March 27th, 2008
With the deciding third Test against England all but lost, New Zealand pace bowler Tim Southee provided the crowd with a little excitement before the visitors wrapped up a 121-run victory on Wednesday.
The 19-year-old debutant smashed 77 not out off just 40 balls, including nine sixes. Southee’s first Test half century came off just 29 balls, a record for a New Zealander, and it was all done with a bat borrowed from teammate Stephen Fleming.
“Flem looked at my bats and asked what sort of sticks did GM (Gunn and Moore) give you?,” Southee told reporters. “He looked at them and said ‘try this one out’ (and) gave me one of his.
March 27th, 2008
England have bounced back from defeat in the opening Test in Hamilton to take their series against New Zealand with two convincing victories in Wellington and Napier. Questions marks stills surround a number of the players, but some stars have been unearthed. Andrew Miller takes a look at the players who secured England their first overseas series win in three years.
March 26th, 2008
Monty Panesar and Stuart Broad sparked a characteristic batting collapse from New Zealand to all but clinch the third Test, and series, after the fourth day’s play on Tuesday.
New Zealand, from a seemingly comfortable position at tea with Matthew Bell and Stephen Fleming well established, lost three wickets for 13 runs after the break and their side ended the day on 222 for five, needing another 331 to win the match.
Ross Taylor (34) and Brendon McCullum (24) were the not out batsmen, though McCullum was dropped by Kevin Pietersen and had another chance bloop just over Panesar’s head in the final over of the day from James Anderson.
March 25th, 2008
Had Stephen Fleming’s final Test innings been scripted for a film about his life, it would have been deemed too boringly realistic to make the final cut. He entered with the stage set for heroism and sparkled briefly as New Zealand began their long and unlikely trek towards salvation. By tea he had achieved his first aim, the 54 runs required to nudge his career average past 40, but within minutes of the resumption, he was gone – not to a sublime piece of skill from the bowler, Monty Panesar, but to yet another wafty, half-conceived flash outside off stump.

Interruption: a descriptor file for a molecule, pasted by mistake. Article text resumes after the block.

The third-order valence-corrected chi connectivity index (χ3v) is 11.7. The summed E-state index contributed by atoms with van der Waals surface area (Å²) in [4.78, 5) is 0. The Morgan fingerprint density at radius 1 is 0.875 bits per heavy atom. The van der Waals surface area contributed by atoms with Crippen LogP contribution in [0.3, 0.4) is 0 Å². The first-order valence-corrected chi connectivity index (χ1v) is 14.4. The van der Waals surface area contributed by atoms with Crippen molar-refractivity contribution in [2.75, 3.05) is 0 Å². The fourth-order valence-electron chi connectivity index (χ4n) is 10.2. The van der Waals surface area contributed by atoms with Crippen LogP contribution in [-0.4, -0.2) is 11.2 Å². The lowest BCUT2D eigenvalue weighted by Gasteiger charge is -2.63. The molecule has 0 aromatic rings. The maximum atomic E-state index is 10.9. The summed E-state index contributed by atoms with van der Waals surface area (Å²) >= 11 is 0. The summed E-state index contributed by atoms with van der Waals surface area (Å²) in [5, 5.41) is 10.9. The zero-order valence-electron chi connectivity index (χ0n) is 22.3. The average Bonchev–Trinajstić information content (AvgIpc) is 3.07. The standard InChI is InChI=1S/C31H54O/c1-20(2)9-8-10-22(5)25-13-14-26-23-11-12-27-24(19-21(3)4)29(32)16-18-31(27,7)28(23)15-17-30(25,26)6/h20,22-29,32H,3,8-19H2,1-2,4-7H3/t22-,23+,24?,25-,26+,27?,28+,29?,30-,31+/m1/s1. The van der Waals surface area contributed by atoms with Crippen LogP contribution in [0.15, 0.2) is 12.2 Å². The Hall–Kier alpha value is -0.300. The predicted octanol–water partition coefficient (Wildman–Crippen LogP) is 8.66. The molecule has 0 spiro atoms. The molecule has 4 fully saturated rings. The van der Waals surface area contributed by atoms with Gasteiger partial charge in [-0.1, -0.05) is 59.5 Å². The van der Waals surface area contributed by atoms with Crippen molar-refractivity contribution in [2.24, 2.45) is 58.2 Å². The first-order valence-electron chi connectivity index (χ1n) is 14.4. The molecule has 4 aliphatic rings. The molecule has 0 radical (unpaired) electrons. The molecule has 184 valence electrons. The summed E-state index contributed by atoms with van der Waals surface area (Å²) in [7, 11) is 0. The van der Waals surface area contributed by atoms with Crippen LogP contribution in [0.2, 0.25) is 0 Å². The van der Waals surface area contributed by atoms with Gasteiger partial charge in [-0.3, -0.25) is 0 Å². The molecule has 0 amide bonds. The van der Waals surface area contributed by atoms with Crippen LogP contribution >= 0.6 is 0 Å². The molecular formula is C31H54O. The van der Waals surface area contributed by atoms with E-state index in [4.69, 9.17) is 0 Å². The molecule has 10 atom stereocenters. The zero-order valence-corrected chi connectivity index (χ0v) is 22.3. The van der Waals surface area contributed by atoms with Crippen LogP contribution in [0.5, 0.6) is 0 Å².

March 21st, 2008
New Zealand have named two uncapped players in their team for Saturday’s deciding Test against England in Napier. The teenage fast bowler, Tim Southee, and the South Africa-born allrounder, Grant Elliott, have both been called into the side at the expense of Kyle Mills and Jacob Oram, who failed fitness tests on the eve of the game. In addition, the offspinner, Jeetan Patel, has been recalled in place of Mark Gillespie, on a flat and hard pitch that is expected to favour the batsmen.
March 18th, 2008
John Bracewell, New Zealand’s coach, has hinted that the fast bowler Tim Southee, who starred in the recent Under-19 World Cup in Malaysia, could be in line for a Test debut against England in Napier this week, as New Zealand look to bounce back from Monday’s 126-run defeat in the second Test at Wellington.
Southee took 17 wickets at 6.64 to take his New Zealand team to the semi-finals in Malaysia, a performance that earned him the Man-of-the-Tournament award. Prior to that, he had impressed with his pace, control and temperament during his Twenty20 debut against England at Auckland, where he finished with 1 for 38 from four overs.
March 17th, 2008
The decision to allow England to bowl one over with the second new ball in failing light was the umpires’ and New Zealand would have to live with it, batsman Ross Taylor said on Sunday.
Jacob Oram survived four deliveries of Ryan Sidebottom’s over with the new ball but was then caught on the fifth to reduce New Zealand to 242 for six, chasing an unlikely victory target of 438, late on the fourth day of the second Test.
March 17th, 2008
Ryan Sidebottom bowled England to their first Test victory for nine months, and their first overseas since the tour of India two years ago, as New Zealand were dismissed for 311 on the final day in Wellington to lose the second Test by 126 runs. After resuming on their overnight 242 for 6, their hopes had been invested in their last recognised pair of Brendon McCullum and Daniel Vettori, but Sidebottom dismissed Vettori for a duck with his sixth ball of the morning, and though McCullum blazed merrily for a boundary-laden 85, the match was wrapped up with half an hour to spare before lunch.
March 16th, 2008
England all but batted New Zealand out of the second Test with their top-six guiding their side to a 421-run lead at the close of play on the third day of the second test at the Basin Reserve on Saturday.
Already ahead by 144 runs, the England batsmen produced a series of partnerships to reach 277 for nine at the end of play, giving their bowlers a formidable target to defend and at least two days to try to level the three-match series.
March 15th, 2008
A century by Tim Ambrose and a five wicket bag for James Anderson gave England a firm grip on the second cricket Test against New Zealand by the end of the second day here on Friday.
England were four without loss in their second innings at stumps for a commanding 148-run lead after routing New Zealand inside three sessions for 198.Barring weather intervention, a result seems almost certain in the Test after 15 wickets fell in the day.
England, looking to make amends after losing the first Test, resumed the day at 291 for five in their first innings and Ambrose reached his maiden Test century as they added 51 runs before folding at 342.